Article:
# Kinematics: falling stone question

• AStupidHippo
In summary: You should make sure you understand the concept of finding the impact velocity, as it is used throughout physics.
AStupidHippo

## Homework Statement

While standing at the edge of the roof of a building, you throw a stone upward with an initial speed of 6.91 m/s. The stone subsequently falls to the ground, which is 16.5 m below the point where the stone leaves your hand. At what speed does the stone impact the ground? How much time is the stone in the air? Ignore air resistance and take g = 9.81 m/s2.

I solved for impact velocity fairly easily. v=19.2 m/s

I'm having trouble with finding time. I have to use an online HW submitter (Sapling Learning), but it keeps saying I'm wrong.

v^2 = u^2 +2as
v=u+at

## The Attempt at a Solution

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19.2 = 6.91 + 9.81(t)
12.29=9.81(t)
t=1.25 seconds
Apparently this is wrong: http://prntscr.com/cdptl8

Greetings.

Could you show how you come up with t = 1.25s?

I tried the problem myself, and I do get a different answer, using your formula: v = v0 + at
You have to make the formula be based on t instead, which gives you: t = (v - v0) / a

Now I did the calculation twice: once for figuring out the air-time the stone uses to the top of the upward throw, and one for calculating the amount of time the stone takes from the top of the throw all the way to the bottom.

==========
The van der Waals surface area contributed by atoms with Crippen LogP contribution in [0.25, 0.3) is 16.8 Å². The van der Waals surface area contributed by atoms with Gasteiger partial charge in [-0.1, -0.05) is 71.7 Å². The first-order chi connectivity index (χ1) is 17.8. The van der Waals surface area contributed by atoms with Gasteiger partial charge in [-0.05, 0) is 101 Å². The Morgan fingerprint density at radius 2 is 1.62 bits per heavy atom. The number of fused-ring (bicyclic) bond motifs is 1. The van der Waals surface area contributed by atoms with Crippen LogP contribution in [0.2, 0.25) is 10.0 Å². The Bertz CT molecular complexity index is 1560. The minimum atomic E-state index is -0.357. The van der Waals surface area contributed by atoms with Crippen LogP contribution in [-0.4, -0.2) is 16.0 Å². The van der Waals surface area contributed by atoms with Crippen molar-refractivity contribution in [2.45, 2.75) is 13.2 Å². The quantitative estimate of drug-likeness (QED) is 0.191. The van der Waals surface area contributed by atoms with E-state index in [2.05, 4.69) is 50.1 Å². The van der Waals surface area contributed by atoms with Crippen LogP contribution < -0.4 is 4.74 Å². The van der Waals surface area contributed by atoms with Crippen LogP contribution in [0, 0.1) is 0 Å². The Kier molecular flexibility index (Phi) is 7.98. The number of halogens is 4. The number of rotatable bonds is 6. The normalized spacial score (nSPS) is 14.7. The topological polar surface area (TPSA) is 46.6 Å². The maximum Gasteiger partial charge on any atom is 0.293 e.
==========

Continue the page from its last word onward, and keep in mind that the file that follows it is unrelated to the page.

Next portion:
The first calculation has v0 = 6.91
The second calculation has v0 = 0

In the first calculation, a will be negative (assuming we've set a positive direction upwards)
In the second calculation, a will be positive.

This gives you two numbers you should be able to add together to see the total amount of air time. There's probably a better method of doing this in one calculation.

Hans Herland said:
Greetings.

Could you show how you come up with t = 1.25s?

I tried the problem myself, and I do get a different answer, using your formula: v = v0 + at
You have to make the formula be based on t instead, which gives you: t = (v - v0) / a

Now I did the calculation twice: once for figuring out the air-time the stone uses to the top of the upward throw, and one for calculating the amount of time the stone takes from the top of the throw all the way to the bottom.

The first calculation has v0 = 6.91
The second calculation has v0 = 0

In the first calculation, a will be negative (assuming we've set a positive direction upwards)
In the second calculation, a will be positive.

This gives you two numbers you should be able to add together to see the total amount of air time. There's probably a better method of doing this in one calculation.

Hi!

So this is what I did: (Impact velocity - initial velocity)/a = t
(19.2-6.91)/9.81=t
This gave me t=1.25

AStupidHippo said:
Hi!

So this is what I did: (Impact velocity - initial velocity)/a = t
(19.2-6.91)/9.81=t
This gave me t=1.25